A Connecticut man is being hailed as a hero after he saved a stranger's life on his way to a job interview.
Aaron Tucker, 32, lives in a halfway house in Bridgeport, Connecticut. With less than two dollars to his name, he was thrilled to land an interview for a bus boy job at a local Dinosaur Bar-B-Que.
"I got up around 5 o’clock in the morning because I was so excited for the interview," he told the New York Daily News.
Tucker left the halfway house around 9 a.m. and boarded a crowded city bus. During the ride he dozed off, and when he woke up he saw the aftermath of an accident: a car had slammed into a tree and rolled over.
"I looked up and saw a car flipped over right in front of the bus, so I ran to try to jump out of the bus," he said.
But the bus driver made it clear that he was not going to accommodate him.
"I said I was going to help him, and asked the driver if he was going to wait for me and he said, 'No, I am going to leave you,'" Tucker recalled.
He got off the bus, anyway.
"I saw a lot of smoke coming from the car and I just jumped off the bus and ran to the car."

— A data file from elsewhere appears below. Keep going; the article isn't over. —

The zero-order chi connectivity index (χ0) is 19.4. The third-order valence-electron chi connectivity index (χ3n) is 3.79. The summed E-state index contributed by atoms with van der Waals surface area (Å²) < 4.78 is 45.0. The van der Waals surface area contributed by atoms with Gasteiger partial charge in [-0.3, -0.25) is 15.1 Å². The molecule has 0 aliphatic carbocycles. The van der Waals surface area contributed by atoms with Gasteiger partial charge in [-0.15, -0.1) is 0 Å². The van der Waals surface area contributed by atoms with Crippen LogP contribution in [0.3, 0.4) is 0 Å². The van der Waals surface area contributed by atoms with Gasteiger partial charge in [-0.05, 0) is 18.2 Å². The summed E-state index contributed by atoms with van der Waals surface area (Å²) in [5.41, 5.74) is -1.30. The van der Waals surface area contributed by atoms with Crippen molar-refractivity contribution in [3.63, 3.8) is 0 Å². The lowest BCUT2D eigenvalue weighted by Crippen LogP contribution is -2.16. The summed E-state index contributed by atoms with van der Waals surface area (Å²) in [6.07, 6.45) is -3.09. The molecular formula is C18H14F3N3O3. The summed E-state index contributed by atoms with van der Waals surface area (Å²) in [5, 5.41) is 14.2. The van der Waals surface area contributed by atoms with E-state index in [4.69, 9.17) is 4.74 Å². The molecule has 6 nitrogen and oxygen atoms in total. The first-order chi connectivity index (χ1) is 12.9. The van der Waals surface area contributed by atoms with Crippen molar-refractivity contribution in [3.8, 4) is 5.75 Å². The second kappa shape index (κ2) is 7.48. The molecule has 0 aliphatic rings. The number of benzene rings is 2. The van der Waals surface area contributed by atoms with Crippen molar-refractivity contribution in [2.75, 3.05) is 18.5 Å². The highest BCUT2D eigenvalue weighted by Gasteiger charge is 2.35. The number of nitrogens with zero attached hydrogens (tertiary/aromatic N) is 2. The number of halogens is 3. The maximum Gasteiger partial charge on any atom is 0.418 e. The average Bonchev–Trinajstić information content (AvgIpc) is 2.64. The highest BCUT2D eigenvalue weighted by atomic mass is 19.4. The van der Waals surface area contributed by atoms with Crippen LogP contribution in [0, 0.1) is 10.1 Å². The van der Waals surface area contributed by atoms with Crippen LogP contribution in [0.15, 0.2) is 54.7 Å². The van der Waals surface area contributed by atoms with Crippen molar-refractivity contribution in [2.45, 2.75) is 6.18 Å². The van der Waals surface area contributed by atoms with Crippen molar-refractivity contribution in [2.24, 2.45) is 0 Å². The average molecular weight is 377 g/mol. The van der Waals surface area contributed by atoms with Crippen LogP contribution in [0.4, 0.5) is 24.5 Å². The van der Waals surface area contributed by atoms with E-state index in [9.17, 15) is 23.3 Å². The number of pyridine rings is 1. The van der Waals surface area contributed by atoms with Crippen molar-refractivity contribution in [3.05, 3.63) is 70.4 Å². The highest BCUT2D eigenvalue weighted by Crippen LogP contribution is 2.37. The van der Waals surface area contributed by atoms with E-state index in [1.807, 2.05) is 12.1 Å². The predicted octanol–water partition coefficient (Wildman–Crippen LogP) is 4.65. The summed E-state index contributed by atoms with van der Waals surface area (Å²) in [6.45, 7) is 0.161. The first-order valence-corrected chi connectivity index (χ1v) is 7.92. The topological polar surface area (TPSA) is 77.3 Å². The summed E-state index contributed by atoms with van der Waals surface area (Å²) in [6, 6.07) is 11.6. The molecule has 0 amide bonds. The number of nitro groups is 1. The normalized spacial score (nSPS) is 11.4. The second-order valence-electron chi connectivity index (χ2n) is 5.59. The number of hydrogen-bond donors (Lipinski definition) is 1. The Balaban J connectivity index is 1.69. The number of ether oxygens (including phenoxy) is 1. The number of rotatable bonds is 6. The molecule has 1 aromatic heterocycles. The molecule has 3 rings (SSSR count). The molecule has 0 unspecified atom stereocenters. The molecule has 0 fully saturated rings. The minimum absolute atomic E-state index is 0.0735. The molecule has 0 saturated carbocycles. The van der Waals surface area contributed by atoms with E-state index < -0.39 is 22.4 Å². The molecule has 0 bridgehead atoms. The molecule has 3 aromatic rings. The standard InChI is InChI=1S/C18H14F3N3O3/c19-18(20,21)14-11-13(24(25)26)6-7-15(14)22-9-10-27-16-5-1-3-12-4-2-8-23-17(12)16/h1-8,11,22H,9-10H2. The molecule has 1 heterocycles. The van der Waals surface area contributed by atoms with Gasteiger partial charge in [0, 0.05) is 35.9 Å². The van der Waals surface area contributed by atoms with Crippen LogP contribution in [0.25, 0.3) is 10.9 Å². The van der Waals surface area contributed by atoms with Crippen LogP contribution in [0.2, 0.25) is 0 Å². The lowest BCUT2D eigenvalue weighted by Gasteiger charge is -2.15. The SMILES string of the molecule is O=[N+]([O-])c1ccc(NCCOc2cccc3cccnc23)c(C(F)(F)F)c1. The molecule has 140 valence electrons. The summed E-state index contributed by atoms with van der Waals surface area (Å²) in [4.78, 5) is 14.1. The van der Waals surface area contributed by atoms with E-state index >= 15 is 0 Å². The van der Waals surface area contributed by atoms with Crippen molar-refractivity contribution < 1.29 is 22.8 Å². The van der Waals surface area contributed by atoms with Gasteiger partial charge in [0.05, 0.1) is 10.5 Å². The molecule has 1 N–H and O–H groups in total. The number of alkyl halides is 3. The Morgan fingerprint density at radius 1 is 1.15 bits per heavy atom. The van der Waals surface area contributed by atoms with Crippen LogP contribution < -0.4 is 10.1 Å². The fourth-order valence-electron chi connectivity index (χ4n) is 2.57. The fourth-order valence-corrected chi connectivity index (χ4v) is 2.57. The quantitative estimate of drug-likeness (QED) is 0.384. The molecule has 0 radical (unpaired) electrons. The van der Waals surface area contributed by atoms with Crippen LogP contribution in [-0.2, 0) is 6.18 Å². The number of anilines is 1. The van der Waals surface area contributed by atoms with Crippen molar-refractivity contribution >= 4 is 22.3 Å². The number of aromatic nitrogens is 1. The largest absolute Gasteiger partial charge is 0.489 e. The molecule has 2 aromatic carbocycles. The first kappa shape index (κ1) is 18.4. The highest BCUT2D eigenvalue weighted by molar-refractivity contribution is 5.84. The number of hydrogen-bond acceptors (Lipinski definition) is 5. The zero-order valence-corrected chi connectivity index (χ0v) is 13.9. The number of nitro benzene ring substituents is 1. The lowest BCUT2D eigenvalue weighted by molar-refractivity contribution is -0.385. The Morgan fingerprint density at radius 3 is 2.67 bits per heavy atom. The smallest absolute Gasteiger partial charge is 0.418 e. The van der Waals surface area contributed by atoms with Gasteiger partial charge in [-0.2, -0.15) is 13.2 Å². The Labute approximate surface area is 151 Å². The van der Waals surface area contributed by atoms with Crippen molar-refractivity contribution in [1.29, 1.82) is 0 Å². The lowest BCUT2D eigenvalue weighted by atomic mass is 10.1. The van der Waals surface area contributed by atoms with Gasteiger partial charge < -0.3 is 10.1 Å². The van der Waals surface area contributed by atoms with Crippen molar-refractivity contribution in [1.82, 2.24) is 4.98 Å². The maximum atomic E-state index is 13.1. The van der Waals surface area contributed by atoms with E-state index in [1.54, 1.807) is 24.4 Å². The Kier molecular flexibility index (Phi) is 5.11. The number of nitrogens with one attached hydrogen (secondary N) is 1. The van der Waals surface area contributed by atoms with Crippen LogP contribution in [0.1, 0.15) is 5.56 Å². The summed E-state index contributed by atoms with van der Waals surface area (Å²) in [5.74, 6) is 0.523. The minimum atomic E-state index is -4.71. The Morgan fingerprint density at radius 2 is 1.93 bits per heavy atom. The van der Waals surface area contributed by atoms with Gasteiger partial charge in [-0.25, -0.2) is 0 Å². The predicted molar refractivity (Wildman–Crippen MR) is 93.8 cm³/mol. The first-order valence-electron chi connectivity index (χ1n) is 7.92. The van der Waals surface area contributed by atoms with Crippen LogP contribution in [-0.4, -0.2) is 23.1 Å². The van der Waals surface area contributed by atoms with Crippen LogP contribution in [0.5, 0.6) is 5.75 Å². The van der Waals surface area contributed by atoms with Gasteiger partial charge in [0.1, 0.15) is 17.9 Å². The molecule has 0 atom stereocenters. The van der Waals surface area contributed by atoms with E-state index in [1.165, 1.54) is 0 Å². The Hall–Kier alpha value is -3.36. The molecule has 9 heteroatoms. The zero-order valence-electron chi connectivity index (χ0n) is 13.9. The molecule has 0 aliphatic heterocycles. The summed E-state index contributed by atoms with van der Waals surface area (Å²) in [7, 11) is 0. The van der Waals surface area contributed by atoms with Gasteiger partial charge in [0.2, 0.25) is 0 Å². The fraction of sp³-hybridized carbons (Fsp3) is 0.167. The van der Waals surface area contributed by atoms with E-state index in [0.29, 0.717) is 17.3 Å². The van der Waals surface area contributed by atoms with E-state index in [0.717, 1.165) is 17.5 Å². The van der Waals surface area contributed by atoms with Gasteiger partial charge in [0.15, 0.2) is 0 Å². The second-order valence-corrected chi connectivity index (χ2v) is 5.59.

When he got there he saw that the driver was badly injured.
"The guy had a lot of blood coming from his head," Tucker told CBS News.
As the car started to catch fire, Tucker unbuckled the man's seatbelt and pulled him out of the vehicle and onto the road. Several employees from a nearby auto body shop came over to offer their assistance, one of them carrying a fire extinguisher.
While they waited for an ambulance, Tucker removed his shirt and used it to stem the blood that was coming from the man's head. He spoke to the man to make sure he didn't lose consciousness.
"You're going to be all right," he told the man. "Your family wants to see you. Keep your eyes open."
Minutes later, the driver was transported to a local hospital and treated for his injuries. He was in stable condition as of July 12.
Tucker said it never occurred to him that he was going to miss his interview.
"It didn’t go through my head, because a job can come and go, but a life is only one time," he told the New York Daily News. "The only thing running through my head is that person in the car could pass away and I could help him."
And while he did miss his interview, he quickly received job offers from employers who were impressed by his selfless actions. Members of the community also set up a GoFundMe page on his behalf. So far it has raised over $51,000.
"I've been given a lot of job offers," Tucker said. "Right now, I don't have the money, so I want to get the best job I can to support my son."
"I got locked up three weeks before my son was born," he added. "When he was born, I got a phone call from the hospital. I heard my son crying in the background, and right then and there I was like, 'I'm changing my life.'"